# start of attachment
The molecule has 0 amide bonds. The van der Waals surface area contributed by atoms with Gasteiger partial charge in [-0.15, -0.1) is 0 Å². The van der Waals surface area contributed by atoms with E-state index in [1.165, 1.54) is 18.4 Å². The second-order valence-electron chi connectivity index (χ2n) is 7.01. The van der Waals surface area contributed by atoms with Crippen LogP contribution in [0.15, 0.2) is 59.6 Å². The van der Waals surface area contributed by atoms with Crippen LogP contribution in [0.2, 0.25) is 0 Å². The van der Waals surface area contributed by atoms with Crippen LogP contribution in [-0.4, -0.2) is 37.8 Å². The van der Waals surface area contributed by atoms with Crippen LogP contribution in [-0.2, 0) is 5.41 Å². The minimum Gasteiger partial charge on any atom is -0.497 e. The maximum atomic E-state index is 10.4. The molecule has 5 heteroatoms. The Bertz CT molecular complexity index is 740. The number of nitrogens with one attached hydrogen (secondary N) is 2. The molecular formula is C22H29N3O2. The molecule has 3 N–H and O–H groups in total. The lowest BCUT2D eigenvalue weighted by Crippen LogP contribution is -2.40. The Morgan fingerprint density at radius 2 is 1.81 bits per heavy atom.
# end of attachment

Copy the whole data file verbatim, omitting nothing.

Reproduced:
The molecule has 0 amide bonds. The van der Waals surface area contributed by atoms with Gasteiger partial charge in [-0.15, -0.1) is 0 Å². The van der Waals surface area contributed by atoms with E-state index in [1.165, 1.54) is 18.4 Å². The second-order valence-electron chi connectivity index (χ2n) is 7.01. The van der Waals surface area contributed by atoms with Crippen LogP contribution in [0.15, 0.2) is 59.6 Å². The van der Waals surface area contributed by atoms with Crippen LogP contribution in [0.2, 0.25) is 0 Å². The van der Waals surface area contributed by atoms with Crippen LogP contribution in [-0.4, -0.2) is 37.8 Å². The van der Waals surface area contributed by atoms with Crippen LogP contribution in [-0.2, 0) is 5.41 Å². The minimum Gasteiger partial charge on any atom is -0.497 e. The maximum atomic E-state index is 10.4. The molecule has 5 heteroatoms. The Bertz CT molecular complexity index is 740. The number of nitrogens with one attached hydrogen (secondary N) is 2. The molecular formula is C22H29N3O2. The molecule has 3 N–H and O–H groups in total. The lowest BCUT2D eigenvalue weighted by Crippen LogP contribution is -2.40. The Morgan fingerprint density at radius 2 is 1.81 bits per heavy atom.